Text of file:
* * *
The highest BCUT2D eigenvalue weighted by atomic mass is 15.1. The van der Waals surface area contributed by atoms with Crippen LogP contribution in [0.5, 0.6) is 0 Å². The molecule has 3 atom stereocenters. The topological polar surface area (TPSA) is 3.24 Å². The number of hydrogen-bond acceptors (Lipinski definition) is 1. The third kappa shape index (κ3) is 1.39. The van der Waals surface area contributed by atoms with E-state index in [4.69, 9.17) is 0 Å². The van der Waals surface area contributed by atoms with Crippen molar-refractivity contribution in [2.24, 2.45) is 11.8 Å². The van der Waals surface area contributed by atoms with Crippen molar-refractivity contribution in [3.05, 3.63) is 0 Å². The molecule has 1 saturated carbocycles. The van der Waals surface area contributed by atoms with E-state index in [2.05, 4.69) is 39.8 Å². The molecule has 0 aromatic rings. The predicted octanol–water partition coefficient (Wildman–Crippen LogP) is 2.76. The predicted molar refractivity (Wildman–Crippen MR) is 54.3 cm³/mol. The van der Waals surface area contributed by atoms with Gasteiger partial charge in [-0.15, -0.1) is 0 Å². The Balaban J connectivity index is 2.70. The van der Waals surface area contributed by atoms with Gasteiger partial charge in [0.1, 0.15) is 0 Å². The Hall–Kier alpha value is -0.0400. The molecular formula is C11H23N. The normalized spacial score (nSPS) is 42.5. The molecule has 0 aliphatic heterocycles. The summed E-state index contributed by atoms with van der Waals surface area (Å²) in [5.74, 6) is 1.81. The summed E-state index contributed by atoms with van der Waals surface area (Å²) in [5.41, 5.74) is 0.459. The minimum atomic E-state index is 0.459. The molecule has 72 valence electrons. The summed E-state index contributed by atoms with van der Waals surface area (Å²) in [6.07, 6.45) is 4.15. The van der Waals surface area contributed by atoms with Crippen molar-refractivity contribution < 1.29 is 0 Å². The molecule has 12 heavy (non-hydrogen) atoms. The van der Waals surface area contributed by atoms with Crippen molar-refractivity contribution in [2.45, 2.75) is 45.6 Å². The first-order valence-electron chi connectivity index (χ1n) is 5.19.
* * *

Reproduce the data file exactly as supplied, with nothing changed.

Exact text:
The highest BCUT2D eigenvalue weighted by atomic mass is 15.1. The van der Waals surface area contributed by atoms with Crippen LogP contribution in [0.5, 0.6) is 0 Å². The molecule has 3 atom stereocenters. The topological polar surface area (TPSA) is 3.24 Å². The number of hydrogen-bond acceptors (Lipinski definition) is 1. The third kappa shape index (κ3) is 1.39. The van der Waals surface area contributed by atoms with E-state index in [4.69, 9.17) is 0 Å². The van der Waals surface area contributed by atoms with Crippen molar-refractivity contribution in [2.24, 2.45) is 11.8 Å². The van der Waals surface area contributed by atoms with Crippen molar-refractivity contribution in [3.05, 3.63) is 0 Å². The molecule has 1 saturated carbocycles. The van der Waals surface area contributed by atoms with E-state index in [2.05, 4.69) is 39.8 Å². The molecule has 0 aromatic rings. The predicted octanol–water partition coefficient (Wildman–Crippen LogP) is 2.76. The predicted molar refractivity (Wildman–Crippen MR) is 54.3 cm³/mol. The van der Waals surface area contributed by atoms with Gasteiger partial charge in [-0.15, -0.1) is 0 Å². The Balaban J connectivity index is 2.70. The van der Waals surface area contributed by atoms with Gasteiger partial charge in [0.1, 0.15) is 0 Å². The Hall–Kier alpha value is -0.0400. The molecular formula is C11H23N. The normalized spacial score (nSPS) is 42.5. The molecule has 0 aliphatic heterocycles. The summed E-state index contributed by atoms with van der Waals surface area (Å²) in [5.74, 6) is 1.81. The summed E-state index contributed by atoms with van der Waals surface area (Å²) in [5.41, 5.74) is 0.459. The minimum atomic E-state index is 0.459. The molecule has 72 valence electrons. The summed E-state index contributed by atoms with van der Waals surface area (Å²) in [6.07, 6.45) is 4.15. The van der Waals surface area contributed by atoms with Crippen molar-refractivity contribution < 1.29 is 0 Å². The molecule has 12 heavy (non-hydrogen) atoms. The van der Waals surface area contributed by atoms with Crippen molar-refractivity contribution in [2.45, 2.75) is 45.6 Å². The first-order valence-electron chi connectivity index (χ1n) is 5.19.